UPDATEJesus healed my runner and the highlighter-yellow stains from the caulk have completely disappeared!



















24 responses to “DIY Stair Runner”

    • The seams (thankfully!) managed to come together at the back of a tread both times. I didn’t cut my rugs at all in case I ever want to use them somewhere else, so I just stapled them together. If you’re on the stair you can see it, but from the top or bottom it’s not noticable whatsoever.

      Thanks for checking out the post!

      • OH MY GOSH! you will not believe that i found these same rugs at tj max, had my mom and sister scout out their local stores too, and I was able to find enough to make a runner. The insane part is that tomorrow was going to be installation day…so I did a google search, and found your blog…only to see pictures that look identical to what’s currently happening on my stair case. Okay, anyway, my question is, how have these things held up? and what about the white ikat? Is it filthy? I want these to work out so much! Your blog is great!

        • No way! That’s awesome! It hasn’t been too long since we installed it…just a few weeks–but so far, so good! There’s no discoloration (yet!), but my dog actually had a little accident directly on the white part last week. It cleaned up very easily but I had to make sure to only clean on the white part. Since the rug is 100% cotton the blue dye will run on to the white if it gets wet. That’s the only downfall about the rugs for me…but for $30/pop, I can totally deal.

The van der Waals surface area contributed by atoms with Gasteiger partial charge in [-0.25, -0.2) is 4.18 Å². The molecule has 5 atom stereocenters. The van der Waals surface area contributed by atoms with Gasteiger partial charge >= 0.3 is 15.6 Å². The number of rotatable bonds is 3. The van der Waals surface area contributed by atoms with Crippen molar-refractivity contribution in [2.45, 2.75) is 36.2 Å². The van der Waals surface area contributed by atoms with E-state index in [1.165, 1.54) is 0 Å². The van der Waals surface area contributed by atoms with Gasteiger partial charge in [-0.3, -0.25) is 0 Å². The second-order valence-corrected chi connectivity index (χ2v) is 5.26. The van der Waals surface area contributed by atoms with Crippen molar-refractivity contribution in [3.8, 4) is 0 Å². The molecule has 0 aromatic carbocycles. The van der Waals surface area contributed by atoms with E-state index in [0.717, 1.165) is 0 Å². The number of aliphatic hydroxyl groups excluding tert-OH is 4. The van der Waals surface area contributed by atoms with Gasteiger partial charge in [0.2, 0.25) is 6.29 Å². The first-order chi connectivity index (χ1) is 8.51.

Good luck!

  1. Hey Emily – you’re the second place I’ve seen runners on wooden stairs lately and it makes my heart sing, because it means i have a stopgap option for my stairs that are covered with a hideous old, dusty, merlot covered carpet. Question – where did the runner stop at the top of the stairs? Just at the lip where the final stair meets the hallway floor, or did you stop at the top of the last stair? (Does this make sense?) Same with the bottom….did the runner meet the floor or stop on the final step?



    • As of right now, it spills out at the top of the stairs onto the floor. It actually looks good, but it’s only that way because I’m afraid to cut the rug.
      The bottom part is just flush with the floor…not laying on the floor. That’s hard to explain:-/

  2. AWESOMENESS! Thank you for the super tutorial and showing that you made mistakes and it can be fixed. Can’t wait to tackle my stairs!!

  3. “Jesus healed my runner” I about died laughing. I found your blog while trying to find chevron runners for my stairs and I’m glad I read it. Thanks for the laugh!

    • Yes, we stapled it to the stairs. But we didn’t staple it to our “pretty” stairs! lol — they’re just builder grade stairs meant to be covered with carpet. No bullnose, crooked, shallow stairs. A rug gripper would never be enough. That would be very dangerous.

  4. Hi Emily – this looks great and I can’t wait to do this to my own stairs. Now when you started, did you stain, sand, seal the existing stair treads/wood…what was your process there? Thanks, Cat.

  5. Is the runner basically a mat with no backing? I want to do this but I’M not sure what to buy. Is it really as easy as you make it seem? Just nonslip pads, some runners & staples?

  6. this is a great blog. loved it a lot. gave me an idea of what and how a runner is installed. but the thing is I ve granite stairs. complete granite with bullnose. pls do help me to install the same runner on granite stairs.

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  7. It appears I am late to the party! 😁I am going to try this… It looks great and I am so happy Jesus saved your rug! Many blessings to you!!!